Figures on the set of of the Disney Tim Burton movie " Frankenweenie" on display at Comic-Con preview night held at the San Diego Convention Center on Wednesday July 11, 2012, in San Diego. (Photo by Denis Poroy/Invision/AP)
SAN DIEGO (AP) — Tim Burton knows what it's like to be a boy with a dead dog.
The filmmaker came to the Comic-Con fan convention Thursday to show footage of "Frankenweenie," his expanded take on Burton's 1984 short film of the same name.
The film tells the story of a boy who brings his beloved dog back to life after the pet dies in an accident, using a kid's variation of Dr. Frankenstein's laboratory.
"It stemmed from having a dead dog when I was a child and that sort of special first relationship you have with a pet," said Burton, who later mixed in his love of monster movies such as "Dracula" and "Frankenstein." ''I just wanted to mix all of those elements, the horror, the humor, the heart of the story."
Unlike the live-action original, the feature-length version is done in black and white through stop-motion animation using puppets meticulously shot one frame at a time.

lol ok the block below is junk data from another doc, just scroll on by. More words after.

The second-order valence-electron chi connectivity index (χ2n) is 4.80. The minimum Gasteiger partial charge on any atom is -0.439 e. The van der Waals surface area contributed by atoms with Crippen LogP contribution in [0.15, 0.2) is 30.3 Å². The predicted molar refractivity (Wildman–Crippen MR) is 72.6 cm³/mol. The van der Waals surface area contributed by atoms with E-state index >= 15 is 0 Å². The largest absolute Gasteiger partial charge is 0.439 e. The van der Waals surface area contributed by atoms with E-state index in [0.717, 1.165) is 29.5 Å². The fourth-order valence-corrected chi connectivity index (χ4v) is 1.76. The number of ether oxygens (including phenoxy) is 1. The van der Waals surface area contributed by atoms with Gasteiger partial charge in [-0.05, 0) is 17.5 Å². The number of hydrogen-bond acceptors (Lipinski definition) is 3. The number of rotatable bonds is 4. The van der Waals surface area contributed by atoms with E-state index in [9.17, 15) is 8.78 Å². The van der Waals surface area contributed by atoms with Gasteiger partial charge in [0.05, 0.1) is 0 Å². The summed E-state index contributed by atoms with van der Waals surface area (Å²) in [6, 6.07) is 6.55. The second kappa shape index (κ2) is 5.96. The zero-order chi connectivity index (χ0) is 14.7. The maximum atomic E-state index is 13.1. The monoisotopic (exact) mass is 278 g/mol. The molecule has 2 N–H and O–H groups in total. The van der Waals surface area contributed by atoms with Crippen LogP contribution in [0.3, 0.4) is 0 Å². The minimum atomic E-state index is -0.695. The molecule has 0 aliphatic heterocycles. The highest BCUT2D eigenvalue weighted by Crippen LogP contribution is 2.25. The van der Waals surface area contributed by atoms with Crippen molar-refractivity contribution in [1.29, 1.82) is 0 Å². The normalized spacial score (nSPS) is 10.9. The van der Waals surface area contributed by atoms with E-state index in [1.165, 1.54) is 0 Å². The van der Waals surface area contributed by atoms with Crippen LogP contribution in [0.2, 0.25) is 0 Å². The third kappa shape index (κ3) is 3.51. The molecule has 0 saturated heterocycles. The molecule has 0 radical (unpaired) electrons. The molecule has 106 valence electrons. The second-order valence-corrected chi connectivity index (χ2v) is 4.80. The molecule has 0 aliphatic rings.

Burton, who began as an animator, says it was a new experience back then to work with live actors but that the stop-motion version is the more pure take on his story.
"It's nice to be able to shoot it this way," Burton said. "It's like little sets, and you shoot it like a live-action film. The puppets are so tactile. They're amazing to feel and to touch."
"Frankenweenie" hits theaters Oct. 5.
The voice cast includes Winona Ryder, Martin Short, Catherine O'Hara and Martin Landau.
The footage Burton showed off featured the filmmaker's take on classic horror movie images and lines, including a dog with "Bride of Frankenstein" hair and one of the boy's school chums uttering the mad scientist line "It's alive."
Burton answered questions from fans during his preview panel, among them queries from a group dressed as characters from his films, such as "Alice in Wonderland," ''Beetlejuice" and this summer's "Dark Shadows."
"It's great," Burton said. "It feels like my family has come to see me."